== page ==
Thomas Chimes: Adventures in 'Pataphysics
By Michael Taylor
150 color and 124 black-and-white illustrations
Thomas Chimes is one of the most important artists to emerge in Philadelphia since World War II. Tracing the stylistic evolution of Chimes’s idiosyncratic art, this book presents a long-overdue survey of his remarkable five-decade career: canvases combining landscape imagery with symbols such as crucifixes (late 1950s–mid-1960s); mixed-media constructions set within finely crafted metal boxes (late 1960s–early 1970s); his best-known works, a series of forty-eight intimate sepia-toned panel portraits of nineteenth- and twentieth-century writers and artists that are placed within oversized wood frames (1973–1978); and the enigmatic “white paintings” of the past two decades.
In an essay that explores each of these creative periods in detail, Michael R. Taylor reveals how Chimes has found inspiration in the writings of literary heroes such as Antonin Artaud, James Joyce, and especially Alfred Jarry, the iconoclastic French playwright and novelist whose invented "’Pataphysics"—the “science of imaginary solutions”—has provided the artist with a seemingly inexhaustible font of imagery. Taylor discusses the links between Chimes’s work and that of contemporaries such as Gerhard Richter, Cy Twombly, Jess, and Nancy Spero, as well as that of important predecessors like Vincent van Gogh, Marcel Duchamp, and fellow Philadelphian Thomas Eakins.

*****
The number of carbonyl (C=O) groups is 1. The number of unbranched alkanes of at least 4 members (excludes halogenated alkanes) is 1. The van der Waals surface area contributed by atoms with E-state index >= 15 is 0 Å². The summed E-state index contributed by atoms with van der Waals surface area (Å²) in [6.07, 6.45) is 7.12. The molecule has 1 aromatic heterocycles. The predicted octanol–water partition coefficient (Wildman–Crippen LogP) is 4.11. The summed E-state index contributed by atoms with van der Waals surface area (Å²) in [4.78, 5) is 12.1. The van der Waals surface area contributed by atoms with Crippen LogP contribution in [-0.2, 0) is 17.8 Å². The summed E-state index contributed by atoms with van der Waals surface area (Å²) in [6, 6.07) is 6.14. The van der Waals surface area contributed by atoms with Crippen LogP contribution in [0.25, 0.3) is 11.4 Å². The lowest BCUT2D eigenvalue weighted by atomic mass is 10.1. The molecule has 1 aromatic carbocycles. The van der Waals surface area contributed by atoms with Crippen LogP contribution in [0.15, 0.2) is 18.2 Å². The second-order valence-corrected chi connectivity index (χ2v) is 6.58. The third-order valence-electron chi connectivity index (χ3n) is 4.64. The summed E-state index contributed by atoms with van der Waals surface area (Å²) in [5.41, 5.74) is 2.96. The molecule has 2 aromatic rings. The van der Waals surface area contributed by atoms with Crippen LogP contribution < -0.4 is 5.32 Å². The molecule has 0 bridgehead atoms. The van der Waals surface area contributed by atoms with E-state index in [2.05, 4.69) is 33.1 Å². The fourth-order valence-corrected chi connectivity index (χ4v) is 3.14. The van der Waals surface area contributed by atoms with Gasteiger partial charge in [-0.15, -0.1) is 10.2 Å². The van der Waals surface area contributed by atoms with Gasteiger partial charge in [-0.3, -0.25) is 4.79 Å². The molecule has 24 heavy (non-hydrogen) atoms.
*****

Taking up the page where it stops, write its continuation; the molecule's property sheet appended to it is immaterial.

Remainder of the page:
Michael R. Taylor is The Muriel and Philip Berman Curator of Modern Art, Philadelphia Museum of Art. He has published widely on Duchamp, Dada, and Surrealism.